Low–Cost Agent Incentives
by Susan Hash
In tough economic times, what can you do to inspire your frontline staff and
recognize them for their efforts? Fortunately, the most effective incentive
programs don't have to cost a lot, and the return in higher morale and increased
performance can be substantial. The following three ideas can help to keep your
front line motivated and engaged without breaking the bank.
Create Personal Relationships with Your Agents
One of the most powerful and lasting employee incentives is recognition from their
manager or supervisor. Creating personal relationships with your agents is the best
way to get results. Workplace research has shown that having a strong connection
to a supervisor or manager is the foundation for employee loyalty. Yet, many
managers don't know a lot about their employees; for instance, how many
kids they have, whether they have pets, or what types of hobbies or activities
Practical Pointer: One of the most effective rewards that can also help
managers to build long–lasting ties with agents is to take their place on
the phones for an hour. It makes a powerful impression on agents—when you're
doing the same work, even for a short time, it creates a shared understanding
of the job and builds a stronger relationship.
Keep it simple: It's the Thought that Counts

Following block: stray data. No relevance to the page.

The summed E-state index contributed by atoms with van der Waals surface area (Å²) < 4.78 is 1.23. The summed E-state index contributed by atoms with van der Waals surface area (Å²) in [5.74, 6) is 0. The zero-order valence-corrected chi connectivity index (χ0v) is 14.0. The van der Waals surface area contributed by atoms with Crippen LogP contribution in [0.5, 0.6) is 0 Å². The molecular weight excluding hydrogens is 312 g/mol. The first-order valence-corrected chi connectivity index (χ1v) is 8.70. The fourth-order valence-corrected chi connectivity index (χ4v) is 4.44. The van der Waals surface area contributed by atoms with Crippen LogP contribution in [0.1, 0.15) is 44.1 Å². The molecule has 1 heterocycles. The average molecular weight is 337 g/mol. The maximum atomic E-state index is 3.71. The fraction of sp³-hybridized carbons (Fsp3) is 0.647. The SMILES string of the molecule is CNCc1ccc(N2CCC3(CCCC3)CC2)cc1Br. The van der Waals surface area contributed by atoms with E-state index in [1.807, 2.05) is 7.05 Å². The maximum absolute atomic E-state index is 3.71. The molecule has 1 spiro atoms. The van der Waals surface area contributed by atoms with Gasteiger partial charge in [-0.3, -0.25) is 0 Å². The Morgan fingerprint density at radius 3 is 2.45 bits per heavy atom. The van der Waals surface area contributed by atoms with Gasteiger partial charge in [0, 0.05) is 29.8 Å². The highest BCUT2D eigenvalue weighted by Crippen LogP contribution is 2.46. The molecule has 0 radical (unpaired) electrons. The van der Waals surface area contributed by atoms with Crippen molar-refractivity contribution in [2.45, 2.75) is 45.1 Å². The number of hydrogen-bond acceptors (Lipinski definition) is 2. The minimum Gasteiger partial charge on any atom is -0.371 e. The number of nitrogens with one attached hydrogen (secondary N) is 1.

Incentives don't have to involve complicated contests that require weeks of
planning. Rewards should be simple. The goal is to recognize the hard work that
your agents are doing; for instance, giving out coffee or chocolate bars.
Practical Pointer: What employee wouldn't enjoy the chance to be
waited on by his or her manager—or even better, senior management?
Consider treating your agents by having supervisors and managers serve them breakfast
or lunch, or by having company executives valet–park their cars as they
arrive for their shifts.
Planning the Incentives Can Be an Incentive
If you want to find out what types of rewards motivate your team, ask them.
Getting frontline staff involved in developing an incentive program is a good way
to ensure its success.
Practical Pointer: If you have career–minded agents who want additional
responsibility, put them in charge of an incentive project. The chance to develop
their skills though project management and involvement is an effective way to recognize
Inside View — Access Development
by Susan Hash
What types of individuals perform well in a home–based environment? That
was a question which contact center management at affinity marketing firm Access
Development considered early when developing their home–agent program. They
found that the home–agent profile is slightly different than onsite staff.
Working at home requires someone who doesn't need the social interaction as
much as the typical customer service professional, who tends to be a highly
social individual. While that trait makes certain individuals excel at building
relationships with customers and fellow employees, it's also the reason
why many will wither away in a home–based work environment.
Read the full story here.